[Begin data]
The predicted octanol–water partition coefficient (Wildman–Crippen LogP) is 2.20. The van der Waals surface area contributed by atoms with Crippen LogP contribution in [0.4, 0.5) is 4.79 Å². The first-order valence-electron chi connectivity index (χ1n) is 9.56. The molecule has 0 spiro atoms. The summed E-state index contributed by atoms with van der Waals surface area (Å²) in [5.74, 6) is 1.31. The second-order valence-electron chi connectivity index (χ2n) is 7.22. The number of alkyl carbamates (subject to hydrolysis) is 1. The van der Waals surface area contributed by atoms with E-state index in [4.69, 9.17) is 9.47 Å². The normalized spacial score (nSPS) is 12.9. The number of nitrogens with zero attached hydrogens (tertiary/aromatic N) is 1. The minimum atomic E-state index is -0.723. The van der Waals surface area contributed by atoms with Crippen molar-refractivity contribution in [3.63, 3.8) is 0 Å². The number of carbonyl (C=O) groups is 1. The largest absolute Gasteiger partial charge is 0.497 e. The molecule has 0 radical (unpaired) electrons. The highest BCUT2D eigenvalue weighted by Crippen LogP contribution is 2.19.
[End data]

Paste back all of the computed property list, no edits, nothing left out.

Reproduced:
The predicted octanol–water partition coefficient (Wildman–Crippen LogP) is 2.20. The van der Waals surface area contributed by atoms with Crippen LogP contribution in [0.4, 0.5) is 4.79 Å². The first-order valence-electron chi connectivity index (χ1n) is 9.56. The molecule has 0 spiro atoms. The summed E-state index contributed by atoms with van der Waals surface area (Å²) in [5.74, 6) is 1.31. The second-order valence-electron chi connectivity index (χ2n) is 7.22. The number of alkyl carbamates (subject to hydrolysis) is 1. The van der Waals surface area contributed by atoms with E-state index in [4.69, 9.17) is 9.47 Å². The normalized spacial score (nSPS) is 12.9. The number of nitrogens with zero attached hydrogens (tertiary/aromatic N) is 1. The minimum atomic E-state index is -0.723. The van der Waals surface area contributed by atoms with Crippen molar-refractivity contribution in [3.63, 3.8) is 0 Å². The number of carbonyl (C=O) groups is 1. The largest absolute Gasteiger partial charge is 0.497 e. The molecule has 0 radical (unpaired) electrons. The highest BCUT2D eigenvalue weighted by Crippen LogP contribution is 2.19.